In a somber week, Omid Safi offers a powerful reminder to remember the humanity at stake in world news, Reza Aslan provides needed context, Parker Palmer reflects on the illuminating power of Thomas Merton's words, a writer muses on our discomfort with death, and Courtney Martin pens a love letter to the shared silences that join us together.
So often it's the quiet moments with someone that cements and deepens a relationship. An acknowledgement (and a bit of a love letter) to the silence that joins us together.
Darkness draws out our deep-down depths. And, in the northern hemisphere, December’s darkness invites us inward. A lesson in wonder, an elegy for light, and a call to pay attention for the unbroken darkness of a December night.
With the grand jury's decision not to indict the police officer who killed Michael Brown, a school of children's uncommon silence in New Mexico leads the way to expressing grief and finding a role for our anger.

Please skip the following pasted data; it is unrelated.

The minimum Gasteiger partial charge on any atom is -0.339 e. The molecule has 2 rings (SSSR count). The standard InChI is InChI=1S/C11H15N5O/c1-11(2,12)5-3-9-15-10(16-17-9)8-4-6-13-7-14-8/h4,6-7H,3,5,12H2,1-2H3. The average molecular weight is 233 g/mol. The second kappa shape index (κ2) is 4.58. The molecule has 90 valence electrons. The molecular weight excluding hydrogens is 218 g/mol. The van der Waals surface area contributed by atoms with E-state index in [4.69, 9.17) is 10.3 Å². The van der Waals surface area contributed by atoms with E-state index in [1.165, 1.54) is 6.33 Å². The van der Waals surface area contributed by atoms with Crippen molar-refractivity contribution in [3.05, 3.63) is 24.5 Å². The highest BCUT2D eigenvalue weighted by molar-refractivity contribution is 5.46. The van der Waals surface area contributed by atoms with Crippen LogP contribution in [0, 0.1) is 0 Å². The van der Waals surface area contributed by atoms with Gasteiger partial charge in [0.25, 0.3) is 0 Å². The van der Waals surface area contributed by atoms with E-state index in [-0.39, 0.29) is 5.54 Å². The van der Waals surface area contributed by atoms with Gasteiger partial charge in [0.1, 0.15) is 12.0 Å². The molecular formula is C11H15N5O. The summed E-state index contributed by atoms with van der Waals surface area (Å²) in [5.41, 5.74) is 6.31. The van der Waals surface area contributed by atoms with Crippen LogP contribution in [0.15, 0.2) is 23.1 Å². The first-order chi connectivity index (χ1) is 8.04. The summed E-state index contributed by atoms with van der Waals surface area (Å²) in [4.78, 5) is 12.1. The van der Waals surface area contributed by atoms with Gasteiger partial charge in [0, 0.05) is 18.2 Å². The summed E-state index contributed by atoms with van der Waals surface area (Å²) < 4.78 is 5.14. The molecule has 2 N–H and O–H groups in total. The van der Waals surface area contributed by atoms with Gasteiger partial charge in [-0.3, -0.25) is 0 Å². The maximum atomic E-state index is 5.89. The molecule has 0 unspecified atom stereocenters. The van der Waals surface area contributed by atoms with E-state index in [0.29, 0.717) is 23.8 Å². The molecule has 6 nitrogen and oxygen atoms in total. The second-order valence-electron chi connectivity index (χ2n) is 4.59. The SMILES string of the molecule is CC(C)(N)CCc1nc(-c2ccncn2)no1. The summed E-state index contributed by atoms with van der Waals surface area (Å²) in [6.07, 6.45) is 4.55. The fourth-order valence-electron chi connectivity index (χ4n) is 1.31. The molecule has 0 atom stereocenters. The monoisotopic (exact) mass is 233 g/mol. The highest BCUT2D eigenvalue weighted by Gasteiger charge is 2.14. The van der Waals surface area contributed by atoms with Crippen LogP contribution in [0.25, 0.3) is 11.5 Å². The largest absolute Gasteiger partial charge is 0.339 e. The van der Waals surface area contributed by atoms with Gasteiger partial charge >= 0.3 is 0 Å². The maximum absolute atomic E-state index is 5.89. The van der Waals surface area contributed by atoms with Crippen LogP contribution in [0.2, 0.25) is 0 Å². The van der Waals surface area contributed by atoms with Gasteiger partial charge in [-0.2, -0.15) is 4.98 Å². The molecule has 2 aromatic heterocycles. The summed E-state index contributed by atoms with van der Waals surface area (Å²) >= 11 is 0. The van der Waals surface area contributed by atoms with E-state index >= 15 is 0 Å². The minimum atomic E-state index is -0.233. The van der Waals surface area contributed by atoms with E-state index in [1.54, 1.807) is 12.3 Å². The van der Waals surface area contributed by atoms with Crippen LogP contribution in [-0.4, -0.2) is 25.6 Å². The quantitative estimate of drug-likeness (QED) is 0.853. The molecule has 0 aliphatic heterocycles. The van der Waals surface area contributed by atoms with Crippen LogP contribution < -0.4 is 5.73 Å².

Poets and philosophers may be the mystics of our day, bridging the two worlds and bearing witness to seen and unseen.
On this Mother's Day, in some odd way, I can think of no more fitting tribute than to listen to Ms. Boorstein reciting these lovely lines from Pablo Neruda.
A lyrical essay in which Gordon Hempton reminds the reader of what we can find inside ourselves through nature and how it makes us better listeners too. A must-read.
A Twitterscript recap of our interview with the man who is trying to preserve the last quiet places.
A sign hangs on the wall of a Taizé community in Burgundy, France. (photo: forteller/Flickr, cc by-nc-sa 2.0)
It is Easter week. This week, we remember the events from Thursday’s meal to Friday’s torture to Saturday’s silence and Sunday’s mystery.
Years ago, 13 years ago in fact, I fell apart. I was 22 and I had already been sick for a year. It had started with a bad flu that had never gone away. After 12 months, I was bewildered and dizzy and achy, confused with a fatigue and an illness that would take a further five years to diagnose and a total of nine years to recover from.
A magical description of the primordial silences of people and places outside urban corridors by Taline Voskeritchian.
A guest contributor reflects on how being still with life's deaths and resurrections connects her to the universe.